Mugabe blocks negotiations, MDC labelled ‘treacherous’

2010-01-28 12:20

Zimbabwe President Robert Mugabe has instructed his negotiators

working on the Global Political Agreement (GPA) to stop making any concessions

in the negotiations until Prime Minister Morgan Tsvangirai causes Western

sanctions to be removed.

Mugabe said this when he chaired a meeting of his party’s supreme

governing body, the politburo, on Wednesday.

Hordes of journalists had gathered at the Zanu-PF headquarters

after party officials had sent word that the 86-year-old leader would personally

address a press conference.

But Mugabe, who emerged from the meeting looking tired and frail,

simply told the journalists that had mobbed him that he would announce a new

politburo in two weeks.

“This was our first politburo meeting of the year which was meant

to ginger up and dynamise the party. The coming incumbents will, of course,

comprise elements carried forward from the same old bald-heads but there will be

some new people as well.”

He referred proceedings of the six-hour meeting of the politburo to

Ephraim Masawi, the party deputy secretary for information and publicity, who

later issued a statement.

The statement blasted Tsvangirai as “treacherous” and called his

party “a tool of the British and Western imperialism” whose role in the “evil

saga of illegal sanctions now stands exposed for all to see”.

Mugabe and his party decided to literally kill the on-going

negotiations blocking any concessions by his negotiators and emphasizing there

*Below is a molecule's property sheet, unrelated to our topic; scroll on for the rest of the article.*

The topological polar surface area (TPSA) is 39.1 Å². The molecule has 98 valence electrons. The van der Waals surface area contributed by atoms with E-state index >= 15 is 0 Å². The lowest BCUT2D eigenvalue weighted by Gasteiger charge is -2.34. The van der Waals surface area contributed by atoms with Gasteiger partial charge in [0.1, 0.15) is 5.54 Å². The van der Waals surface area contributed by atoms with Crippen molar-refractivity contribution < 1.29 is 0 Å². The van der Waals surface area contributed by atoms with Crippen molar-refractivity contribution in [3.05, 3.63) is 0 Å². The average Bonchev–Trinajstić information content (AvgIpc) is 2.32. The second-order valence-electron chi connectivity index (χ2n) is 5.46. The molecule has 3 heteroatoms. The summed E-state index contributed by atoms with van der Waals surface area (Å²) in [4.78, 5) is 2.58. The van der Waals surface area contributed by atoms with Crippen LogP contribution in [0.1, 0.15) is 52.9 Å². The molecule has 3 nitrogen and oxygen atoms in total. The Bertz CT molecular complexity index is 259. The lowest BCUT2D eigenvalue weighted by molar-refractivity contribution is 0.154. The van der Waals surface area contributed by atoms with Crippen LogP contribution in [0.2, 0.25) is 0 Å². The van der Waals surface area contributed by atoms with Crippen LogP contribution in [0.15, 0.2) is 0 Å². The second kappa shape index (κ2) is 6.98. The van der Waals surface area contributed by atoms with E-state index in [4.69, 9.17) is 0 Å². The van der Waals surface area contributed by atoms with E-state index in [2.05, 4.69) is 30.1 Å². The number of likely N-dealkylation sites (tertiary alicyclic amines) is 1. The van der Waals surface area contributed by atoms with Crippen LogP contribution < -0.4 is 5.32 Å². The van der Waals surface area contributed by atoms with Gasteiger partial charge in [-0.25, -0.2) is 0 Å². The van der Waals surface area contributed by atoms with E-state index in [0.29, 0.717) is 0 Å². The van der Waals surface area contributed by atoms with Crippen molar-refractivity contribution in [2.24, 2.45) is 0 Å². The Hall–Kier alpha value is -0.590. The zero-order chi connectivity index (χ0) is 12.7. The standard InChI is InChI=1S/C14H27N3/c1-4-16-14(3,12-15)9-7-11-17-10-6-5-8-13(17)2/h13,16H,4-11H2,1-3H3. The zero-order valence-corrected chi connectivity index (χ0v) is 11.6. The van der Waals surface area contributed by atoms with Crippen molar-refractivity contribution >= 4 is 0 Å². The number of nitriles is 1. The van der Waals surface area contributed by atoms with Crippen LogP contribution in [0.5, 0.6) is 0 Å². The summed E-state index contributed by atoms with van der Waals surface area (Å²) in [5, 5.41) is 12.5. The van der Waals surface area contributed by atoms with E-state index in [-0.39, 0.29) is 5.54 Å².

would be no going back on the controversial appointments of Reserve Bank

governor Gideon Gono, Attorney-General Johannes Tomana and also provincial


Zanu-PF’s latest GPA intransigence, which poses yet another serious

threat to Zimbabwe’s inclusive government, comes in the wake of statements last

week by British foreign secretary David Miliband that Britain and the European

Union would only remove restrictions on the advice of Tsvangirai’s MDC


The MDC has, however, said Miliband’s statements were informed by

Britain’s acknowledgement of Tsvangirai as “the voice of conscience in Zimbabwe”

and also of the prime minister’s integrity in the inclusive government.

The party insists Mugabe and his party had invited the restrictive

measures upon themselves because of their rotten human rights record and

therefore had the responsibility to get these measures removed by implementing

reforms already agreed in the GPA.

But Mugabe’s politburo said: “The recent revelations by the British

Foreign Secretary David Miliband, in the House of Commons exposing the

treacherous role of the MDC-T in the initiation and drafting of the illegal

sanctions against the people of Zimbabwe once again confirms our conviction that

the MDC-T is a tool of the British and Western imperialism ready to destroy the

national economy, hopes and lives of our people in the service of their western


MDC spokesperson Nelson Chamisa said on Thursday morning that the

move by Zanu-PF was irresponsible and could easily throw the country back into

the doldrums of the pre-inclusive era.

“Are they declaring a deadlock? Are they saying the GPA is now

dead? Are they saying the inclusive government should come to an end? Are they

directly provoking us into another disengagement?” asked Chamisa who said his

party would announce its position on the issue “soon”.

The MDC last year disengaged from the inclusive government

following what they described as insincerity and dishonesty by its Zanu-PF

counterparts in the coalition.

Tsvangirai has left Zimbabwe to attend the World Economic Forum

from which Mugabe was conspicuously snubbed.

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